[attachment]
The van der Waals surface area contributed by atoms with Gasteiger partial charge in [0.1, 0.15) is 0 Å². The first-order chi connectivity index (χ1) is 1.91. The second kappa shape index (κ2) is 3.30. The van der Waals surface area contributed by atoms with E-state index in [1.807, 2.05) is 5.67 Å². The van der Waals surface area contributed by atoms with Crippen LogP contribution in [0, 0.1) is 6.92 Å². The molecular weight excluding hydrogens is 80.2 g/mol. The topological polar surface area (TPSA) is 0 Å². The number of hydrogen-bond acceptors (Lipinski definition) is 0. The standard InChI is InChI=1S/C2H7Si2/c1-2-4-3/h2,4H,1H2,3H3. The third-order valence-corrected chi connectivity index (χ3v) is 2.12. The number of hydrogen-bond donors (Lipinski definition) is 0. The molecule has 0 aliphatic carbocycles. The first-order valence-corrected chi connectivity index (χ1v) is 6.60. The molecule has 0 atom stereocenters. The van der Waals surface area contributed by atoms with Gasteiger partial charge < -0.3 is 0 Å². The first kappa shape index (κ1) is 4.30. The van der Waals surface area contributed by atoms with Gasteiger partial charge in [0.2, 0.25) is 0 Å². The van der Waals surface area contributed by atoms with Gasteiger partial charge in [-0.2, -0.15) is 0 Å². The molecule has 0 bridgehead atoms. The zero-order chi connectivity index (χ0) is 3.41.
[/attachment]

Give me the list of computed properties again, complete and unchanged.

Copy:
The van der Waals surface area contributed by atoms with Gasteiger partial charge in [0.1, 0.15) is 0 Å². The first-order chi connectivity index (χ1) is 1.91. The second kappa shape index (κ2) is 3.30. The van der Waals surface area contributed by atoms with E-state index in [1.807, 2.05) is 5.67 Å². The van der Waals surface area contributed by atoms with Crippen LogP contribution in [0, 0.1) is 6.92 Å². The molecular weight excluding hydrogens is 80.2 g/mol. The topological polar surface area (TPSA) is 0 Å². The number of hydrogen-bond acceptors (Lipinski definition) is 0. The standard InChI is InChI=1S/C2H7Si2/c1-2-4-3/h2,4H,1H2,3H3. The third-order valence-corrected chi connectivity index (χ3v) is 2.12. The number of hydrogen-bond donors (Lipinski definition) is 0. The molecule has 0 aliphatic carbocycles. The first-order valence-corrected chi connectivity index (χ1v) is 6.60. The molecule has 0 atom stereocenters. The van der Waals surface area contributed by atoms with Gasteiger partial charge < -0.3 is 0 Å². The first kappa shape index (κ1) is 4.30. The van der Waals surface area contributed by atoms with Gasteiger partial charge in [0.2, 0.25) is 0 Å². The van der Waals surface area contributed by atoms with Gasteiger partial charge in [-0.2, -0.15) is 0 Å². The molecule has 0 bridgehead atoms. The zero-order chi connectivity index (χ0) is 3.41.